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The Peony Project is a community for women who love Jesus, love blogging, and are looking for a common space to share ideas, encourage one another, and make real, honest friendships with one another.
Recently a friend invited me to join this group for encouragement and support. I have just dipped my toes into the waters of being a member so far, now I head a little further down the rabbit hole.
One of the exciting benefits of The Peony Project is a monthly blogging prompt and link up (I am still learning all the nuances of these technical terms…and how to accomplish them…so bear with me) . Each month they designate a prompt and there are multiple blogs where you can all link up with your own personal take on the prompt. It offers a great opportunity to blog about something that you might not usually think to blog about.
All my post thus far have been DIY’s (I love DIY’s) but this gives me an opportunity to write a more personal post, giving y’all a chance to get to know me better.
Websters defines Hospitality as “the friendly and generous reception and entertainment of guests, visitors, or strangers.”
The most challenging part of that definition, for me, is that hospitality should be practiced with strangers, which is a strange thought in today’s society, but is was not strange for Jesus’ followers (Hebrews 13:2). When I am in my home and I have visitors I want to give them all I have to give, my time, attention, the best of my food and drink (John 2:1-11). How can I do that when I am not in my home and with people I don’t know at all?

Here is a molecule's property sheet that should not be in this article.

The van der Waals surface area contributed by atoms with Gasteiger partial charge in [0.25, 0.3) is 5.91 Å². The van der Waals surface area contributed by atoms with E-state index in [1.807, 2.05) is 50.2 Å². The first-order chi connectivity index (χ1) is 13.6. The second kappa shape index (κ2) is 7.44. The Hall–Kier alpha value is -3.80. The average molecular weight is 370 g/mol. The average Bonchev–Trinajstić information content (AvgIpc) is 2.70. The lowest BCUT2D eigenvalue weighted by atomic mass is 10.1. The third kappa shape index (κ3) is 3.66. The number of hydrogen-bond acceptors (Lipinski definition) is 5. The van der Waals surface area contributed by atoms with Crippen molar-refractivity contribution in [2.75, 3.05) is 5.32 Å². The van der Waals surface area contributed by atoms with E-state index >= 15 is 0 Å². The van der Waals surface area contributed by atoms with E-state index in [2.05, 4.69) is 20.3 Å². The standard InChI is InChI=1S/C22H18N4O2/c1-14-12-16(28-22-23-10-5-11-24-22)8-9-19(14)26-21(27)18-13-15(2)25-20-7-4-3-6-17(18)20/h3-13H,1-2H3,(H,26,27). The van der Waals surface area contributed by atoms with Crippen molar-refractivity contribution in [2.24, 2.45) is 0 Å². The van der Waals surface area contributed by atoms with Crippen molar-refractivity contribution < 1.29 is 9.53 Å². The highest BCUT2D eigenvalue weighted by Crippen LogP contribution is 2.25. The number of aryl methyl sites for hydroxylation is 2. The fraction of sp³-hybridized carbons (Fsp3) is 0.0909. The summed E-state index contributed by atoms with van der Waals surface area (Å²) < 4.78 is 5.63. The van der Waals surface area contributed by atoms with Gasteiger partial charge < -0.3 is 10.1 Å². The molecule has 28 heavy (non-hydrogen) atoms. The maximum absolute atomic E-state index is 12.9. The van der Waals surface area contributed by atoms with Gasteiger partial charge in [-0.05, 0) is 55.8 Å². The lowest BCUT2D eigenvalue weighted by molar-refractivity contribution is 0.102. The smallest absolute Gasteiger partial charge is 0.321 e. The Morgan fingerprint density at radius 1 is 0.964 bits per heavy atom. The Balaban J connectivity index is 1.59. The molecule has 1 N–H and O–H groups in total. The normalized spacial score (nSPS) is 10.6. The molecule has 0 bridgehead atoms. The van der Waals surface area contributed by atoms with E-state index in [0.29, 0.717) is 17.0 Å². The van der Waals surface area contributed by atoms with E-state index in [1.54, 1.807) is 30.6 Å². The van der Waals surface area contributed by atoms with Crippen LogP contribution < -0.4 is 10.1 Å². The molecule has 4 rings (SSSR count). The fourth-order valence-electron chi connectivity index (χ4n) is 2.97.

As I sit in Starbucks (possibly my favorite place on the planet) a thought that keeps coming to my head is taking hospitality on the road, practicing hospitality where ever I am. The Hubs and I don’t have kids yet so we spend a lot of time not in our home, we love to travel and like to be active, even in those situations we can practice hospitality, especially with strangers.
This prompt made me think real hard about who are the most hospitable people I know and what made them that way and when you boiled it all down they were so amazing at hospitality because they put people first, all people, not just people they knew. I hope I can be that ways someday.
As I reflect, I think there might be an even greater need for intentionally practicing hospitality outside our homes with strangers, because it goes against so much of what our culture tells us to do. What a great way to combat so much of the negativity and hurt that is so prevalent.
What are your thoughts? Any other ideas on how to practice hospitality with strangers?